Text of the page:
NIAGARA-ON-THE-LAKE, Ontario, Canada--Survivors of childhood cancer
may not be completely aware of their disease, their treatments, and
potential late effects of treatment, Cristina M. Checka said at a
conference on long-term complications of childhood cancer, hosted by
Roswell Park Cancer Institute.
Ms. Checka, who works with Gail Tomlinson, MD, PhD, at the University
of Texas Southwestern Medical Center, said that a previous study had
shown that more than half of survivors tested could not name a late
term effect of their cancer, despite prior exposure to literature
about their disease. A new interactive computer tutorial, developed
at UT Southwestern, aims to improve those knowledge curves.
An Active Medium
"The computer program has a huge advantage over traditional
methods of sharing information with survivors," Ms. Checka said.
"It is an active medium that allows users to select the
direction in which they want to go. Also, users get immediate
feedback, which may encourage them to continue with the program."
The limits of this type of learning experience, she noted, include
the cost of equipment and the need for space in clinics to
accommodate the equipment.
The Texas researchers created the prototype program, known as the ACE
(After the Cancer Experience) Navigator, using Hypercard, a
Macintosh-based system. The programs goals are to educate
survivors about their childhood cancers, help patients recognize
potential survivorship issues, and offer strategies for healthy living.
The ACE Navigator program begins in a doctors office, which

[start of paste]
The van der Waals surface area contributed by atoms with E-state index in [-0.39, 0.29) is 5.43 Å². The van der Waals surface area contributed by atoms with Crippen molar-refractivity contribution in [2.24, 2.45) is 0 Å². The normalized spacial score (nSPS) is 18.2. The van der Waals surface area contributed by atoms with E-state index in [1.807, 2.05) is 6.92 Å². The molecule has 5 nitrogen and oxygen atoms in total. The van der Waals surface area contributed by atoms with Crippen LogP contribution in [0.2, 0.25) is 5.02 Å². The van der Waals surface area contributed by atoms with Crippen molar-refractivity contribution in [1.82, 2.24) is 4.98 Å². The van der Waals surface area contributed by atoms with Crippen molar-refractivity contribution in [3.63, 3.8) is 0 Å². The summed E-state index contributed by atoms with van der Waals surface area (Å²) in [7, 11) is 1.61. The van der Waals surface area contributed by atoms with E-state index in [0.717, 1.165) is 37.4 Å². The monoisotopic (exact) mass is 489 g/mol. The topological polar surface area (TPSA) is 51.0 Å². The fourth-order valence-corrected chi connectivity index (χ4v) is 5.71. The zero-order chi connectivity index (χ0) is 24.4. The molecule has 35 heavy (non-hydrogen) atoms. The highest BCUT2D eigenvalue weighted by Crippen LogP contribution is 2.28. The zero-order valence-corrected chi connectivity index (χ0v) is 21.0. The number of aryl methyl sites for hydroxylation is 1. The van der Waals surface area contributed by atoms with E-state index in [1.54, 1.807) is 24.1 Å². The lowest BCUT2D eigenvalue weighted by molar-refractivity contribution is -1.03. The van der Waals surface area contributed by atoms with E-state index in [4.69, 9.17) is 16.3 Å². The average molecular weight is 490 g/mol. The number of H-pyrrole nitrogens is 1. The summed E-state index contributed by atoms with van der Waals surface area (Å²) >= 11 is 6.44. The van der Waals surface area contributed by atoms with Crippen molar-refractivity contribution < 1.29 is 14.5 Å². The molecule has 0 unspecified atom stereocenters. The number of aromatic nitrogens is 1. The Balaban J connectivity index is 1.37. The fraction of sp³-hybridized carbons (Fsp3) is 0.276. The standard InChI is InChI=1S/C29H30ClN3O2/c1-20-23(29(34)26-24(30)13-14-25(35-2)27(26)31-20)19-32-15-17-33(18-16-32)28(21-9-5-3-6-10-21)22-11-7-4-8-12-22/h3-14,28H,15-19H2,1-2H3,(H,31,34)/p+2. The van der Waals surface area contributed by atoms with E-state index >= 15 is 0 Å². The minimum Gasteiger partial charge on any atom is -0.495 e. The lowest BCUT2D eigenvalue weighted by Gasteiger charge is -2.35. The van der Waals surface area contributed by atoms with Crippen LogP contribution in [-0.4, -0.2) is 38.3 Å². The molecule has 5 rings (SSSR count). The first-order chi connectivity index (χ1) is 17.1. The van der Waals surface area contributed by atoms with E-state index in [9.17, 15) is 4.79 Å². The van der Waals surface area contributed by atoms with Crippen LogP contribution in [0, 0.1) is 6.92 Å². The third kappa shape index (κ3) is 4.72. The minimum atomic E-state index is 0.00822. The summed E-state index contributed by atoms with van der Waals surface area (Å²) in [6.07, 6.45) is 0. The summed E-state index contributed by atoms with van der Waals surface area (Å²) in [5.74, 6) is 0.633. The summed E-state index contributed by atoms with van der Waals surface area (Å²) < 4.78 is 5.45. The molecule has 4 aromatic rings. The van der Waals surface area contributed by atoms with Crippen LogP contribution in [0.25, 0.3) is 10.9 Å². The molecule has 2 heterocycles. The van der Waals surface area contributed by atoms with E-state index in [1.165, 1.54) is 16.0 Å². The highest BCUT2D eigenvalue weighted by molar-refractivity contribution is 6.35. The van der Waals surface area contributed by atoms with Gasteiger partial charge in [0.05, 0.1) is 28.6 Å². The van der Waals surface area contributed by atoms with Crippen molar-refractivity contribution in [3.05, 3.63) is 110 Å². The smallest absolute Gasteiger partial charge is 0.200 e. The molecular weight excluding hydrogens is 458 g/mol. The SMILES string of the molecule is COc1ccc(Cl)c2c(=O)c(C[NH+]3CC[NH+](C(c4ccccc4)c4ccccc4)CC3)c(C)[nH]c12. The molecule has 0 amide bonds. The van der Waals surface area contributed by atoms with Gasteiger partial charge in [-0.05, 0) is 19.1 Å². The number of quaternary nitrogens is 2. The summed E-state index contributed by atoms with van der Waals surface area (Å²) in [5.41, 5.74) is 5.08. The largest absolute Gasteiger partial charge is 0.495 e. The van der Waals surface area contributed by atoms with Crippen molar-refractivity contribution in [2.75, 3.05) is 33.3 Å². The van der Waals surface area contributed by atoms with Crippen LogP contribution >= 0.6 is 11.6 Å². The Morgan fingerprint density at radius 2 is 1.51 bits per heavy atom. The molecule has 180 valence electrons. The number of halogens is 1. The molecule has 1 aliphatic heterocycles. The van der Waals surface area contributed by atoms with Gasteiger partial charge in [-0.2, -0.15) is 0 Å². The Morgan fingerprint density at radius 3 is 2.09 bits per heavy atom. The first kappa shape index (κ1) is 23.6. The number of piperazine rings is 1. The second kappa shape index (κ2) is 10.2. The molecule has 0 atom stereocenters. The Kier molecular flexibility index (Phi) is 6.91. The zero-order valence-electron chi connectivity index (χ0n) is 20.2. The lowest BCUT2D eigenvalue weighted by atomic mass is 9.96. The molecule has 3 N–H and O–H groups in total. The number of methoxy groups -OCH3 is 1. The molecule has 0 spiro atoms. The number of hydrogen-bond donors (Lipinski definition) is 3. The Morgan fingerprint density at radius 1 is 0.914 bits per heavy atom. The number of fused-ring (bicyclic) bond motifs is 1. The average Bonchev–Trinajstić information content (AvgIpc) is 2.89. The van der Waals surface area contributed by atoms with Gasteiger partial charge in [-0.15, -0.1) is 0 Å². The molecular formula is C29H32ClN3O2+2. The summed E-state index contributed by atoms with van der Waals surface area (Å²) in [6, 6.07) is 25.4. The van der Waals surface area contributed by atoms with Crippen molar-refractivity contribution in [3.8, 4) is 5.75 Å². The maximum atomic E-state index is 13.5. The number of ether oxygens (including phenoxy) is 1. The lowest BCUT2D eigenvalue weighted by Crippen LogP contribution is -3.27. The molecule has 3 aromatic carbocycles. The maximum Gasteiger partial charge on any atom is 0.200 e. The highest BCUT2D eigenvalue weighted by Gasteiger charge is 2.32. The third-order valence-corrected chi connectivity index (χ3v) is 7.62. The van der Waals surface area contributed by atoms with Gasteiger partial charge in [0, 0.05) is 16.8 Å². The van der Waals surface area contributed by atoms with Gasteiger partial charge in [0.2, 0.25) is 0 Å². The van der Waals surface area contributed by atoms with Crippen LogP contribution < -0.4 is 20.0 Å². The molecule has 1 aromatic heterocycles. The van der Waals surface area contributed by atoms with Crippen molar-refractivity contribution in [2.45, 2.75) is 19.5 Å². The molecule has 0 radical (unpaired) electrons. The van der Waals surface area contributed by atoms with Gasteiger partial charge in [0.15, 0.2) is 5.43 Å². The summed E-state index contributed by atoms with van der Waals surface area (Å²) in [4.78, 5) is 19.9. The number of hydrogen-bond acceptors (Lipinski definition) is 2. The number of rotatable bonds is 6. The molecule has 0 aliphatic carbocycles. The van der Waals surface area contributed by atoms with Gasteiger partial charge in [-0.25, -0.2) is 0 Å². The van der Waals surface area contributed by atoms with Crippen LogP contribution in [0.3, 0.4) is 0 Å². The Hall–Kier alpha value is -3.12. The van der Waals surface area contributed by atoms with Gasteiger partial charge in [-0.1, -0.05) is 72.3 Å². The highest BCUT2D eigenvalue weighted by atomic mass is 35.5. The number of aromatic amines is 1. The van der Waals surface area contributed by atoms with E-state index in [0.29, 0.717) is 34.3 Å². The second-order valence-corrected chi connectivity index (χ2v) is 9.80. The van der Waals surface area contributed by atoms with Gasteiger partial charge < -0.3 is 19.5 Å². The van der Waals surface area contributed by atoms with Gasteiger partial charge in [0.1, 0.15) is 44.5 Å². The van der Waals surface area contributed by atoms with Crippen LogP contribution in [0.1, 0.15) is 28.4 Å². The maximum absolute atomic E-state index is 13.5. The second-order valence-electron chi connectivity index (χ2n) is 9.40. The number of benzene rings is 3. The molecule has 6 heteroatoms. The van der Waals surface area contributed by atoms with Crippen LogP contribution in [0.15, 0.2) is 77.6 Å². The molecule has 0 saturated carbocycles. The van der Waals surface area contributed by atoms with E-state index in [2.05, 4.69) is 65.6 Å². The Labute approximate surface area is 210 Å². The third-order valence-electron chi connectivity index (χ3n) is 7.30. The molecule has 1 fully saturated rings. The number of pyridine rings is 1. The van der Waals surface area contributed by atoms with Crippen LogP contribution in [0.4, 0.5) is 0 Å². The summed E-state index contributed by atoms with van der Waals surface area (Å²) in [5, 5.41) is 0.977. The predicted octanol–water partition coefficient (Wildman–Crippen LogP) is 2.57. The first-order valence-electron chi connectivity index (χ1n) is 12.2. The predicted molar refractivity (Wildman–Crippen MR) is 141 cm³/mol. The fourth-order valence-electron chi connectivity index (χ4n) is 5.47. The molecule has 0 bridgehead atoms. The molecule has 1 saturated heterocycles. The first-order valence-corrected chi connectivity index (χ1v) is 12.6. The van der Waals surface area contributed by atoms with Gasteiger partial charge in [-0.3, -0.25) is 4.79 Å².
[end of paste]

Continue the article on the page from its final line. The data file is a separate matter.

serves as the home page. Users can select from 12 icons for more
information in different areas, including information about their
disease, treatment modalities, and late-term effects such as
fertility issues and potential risks to offspring.
The Ace Navigator is designed to make use of color, sound, cartoon
drawings, and some video areas, such as a display of how a germ is
destroyed by a white blood cell. At every step, the user may advance
to a new area only after answering a question correctly.
"We believe we can educate adolescents and adults alike with
this program," Ms. Checka said. "We want cancer survivors
to be familiar with the procedures they had as children and help them
stay healthy now. We do not expect this program to be available
outside of a clinic setting; it is meant to complement the follow-up
care in the hospital."
Ms. Checka said that the program is currently undergoing beta
testing. The researchers hope to have a version of the program
available within the next 2 years for use in other clinics.